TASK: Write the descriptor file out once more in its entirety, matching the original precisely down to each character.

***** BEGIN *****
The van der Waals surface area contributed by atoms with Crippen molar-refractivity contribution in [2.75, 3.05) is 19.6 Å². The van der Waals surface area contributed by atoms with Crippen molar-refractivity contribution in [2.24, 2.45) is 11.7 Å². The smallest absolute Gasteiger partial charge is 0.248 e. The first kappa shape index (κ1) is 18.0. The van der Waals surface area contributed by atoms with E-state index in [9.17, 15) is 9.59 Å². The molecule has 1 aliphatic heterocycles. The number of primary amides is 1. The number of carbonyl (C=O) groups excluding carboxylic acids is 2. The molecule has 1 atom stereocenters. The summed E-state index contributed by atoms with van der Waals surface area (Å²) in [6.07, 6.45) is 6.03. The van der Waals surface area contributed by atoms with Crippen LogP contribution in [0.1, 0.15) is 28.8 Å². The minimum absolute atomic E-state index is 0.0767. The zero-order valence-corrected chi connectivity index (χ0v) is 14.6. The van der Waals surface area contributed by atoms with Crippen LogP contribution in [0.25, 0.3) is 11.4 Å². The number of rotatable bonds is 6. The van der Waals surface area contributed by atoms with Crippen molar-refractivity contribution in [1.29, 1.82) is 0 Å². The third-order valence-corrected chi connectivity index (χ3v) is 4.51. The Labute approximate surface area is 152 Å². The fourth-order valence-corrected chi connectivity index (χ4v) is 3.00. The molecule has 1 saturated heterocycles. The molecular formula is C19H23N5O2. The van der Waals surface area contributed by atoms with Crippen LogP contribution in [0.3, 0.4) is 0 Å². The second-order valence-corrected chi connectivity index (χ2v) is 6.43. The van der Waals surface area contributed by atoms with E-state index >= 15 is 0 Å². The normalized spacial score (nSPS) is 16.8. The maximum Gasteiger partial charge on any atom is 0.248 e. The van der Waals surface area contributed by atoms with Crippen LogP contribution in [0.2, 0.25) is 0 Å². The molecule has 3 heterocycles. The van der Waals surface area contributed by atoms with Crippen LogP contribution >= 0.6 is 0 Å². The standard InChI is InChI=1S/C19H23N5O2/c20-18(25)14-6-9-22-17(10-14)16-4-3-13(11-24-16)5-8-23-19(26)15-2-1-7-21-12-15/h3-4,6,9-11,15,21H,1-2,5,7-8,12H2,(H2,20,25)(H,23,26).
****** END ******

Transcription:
The van der Waals surface area contributed by atoms with Crippen molar-refractivity contribution in [2.75, 3.05) is 19.6 Å². The van der Waals surface area contributed by atoms with Crippen molar-refractivity contribution in [2.24, 2.45) is 11.7 Å². The smallest absolute Gasteiger partial charge is 0.248 e. The first kappa shape index (κ1) is 18.0. The van der Waals surface area contributed by atoms with E-state index in [9.17, 15) is 9.59 Å². The molecule has 1 aliphatic heterocycles. The number of primary amides is 1. The number of carbonyl (C=O) groups excluding carboxylic acids is 2. The molecule has 1 atom stereocenters. The summed E-state index contributed by atoms with van der Waals surface area (Å²) in [6.07, 6.45) is 6.03. The van der Waals surface area contributed by atoms with Crippen LogP contribution in [0.1, 0.15) is 28.8 Å². The minimum absolute atomic E-state index is 0.0767. The zero-order valence-corrected chi connectivity index (χ0v) is 14.6. The van der Waals surface area contributed by atoms with Crippen LogP contribution in [0.25, 0.3) is 11.4 Å². The number of rotatable bonds is 6. The van der Waals surface area contributed by atoms with Crippen molar-refractivity contribution in [1.29, 1.82) is 0 Å². The third-order valence-corrected chi connectivity index (χ3v) is 4.51. The Labute approximate surface area is 152 Å². The fourth-order valence-corrected chi connectivity index (χ4v) is 3.00. The molecule has 1 saturated heterocycles. The molecular formula is C19H23N5O2. The van der Waals surface area contributed by atoms with Crippen LogP contribution in [0.3, 0.4) is 0 Å². The second-order valence-corrected chi connectivity index (χ2v) is 6.43. The van der Waals surface area contributed by atoms with E-state index >= 15 is 0 Å². The normalized spacial score (nSPS) is 16.8. The maximum Gasteiger partial charge on any atom is 0.248 e. The van der Waals surface area contributed by atoms with Crippen LogP contribution in [0.2, 0.25) is 0 Å². The molecule has 3 heterocycles. The van der Waals surface area contributed by atoms with Crippen LogP contribution >= 0.6 is 0 Å². The standard InChI is InChI=1S/C19H23N5O2/c20-18(25)14-6-9-22-17(10-14)16-4-3-13(11-24-16)5-8-23-19(26)15-2-1-7-21-12-15/h3-4,6,9-11,15,21H,1-2,5,7-8,12H2,(H2,20,25)(H,23,26).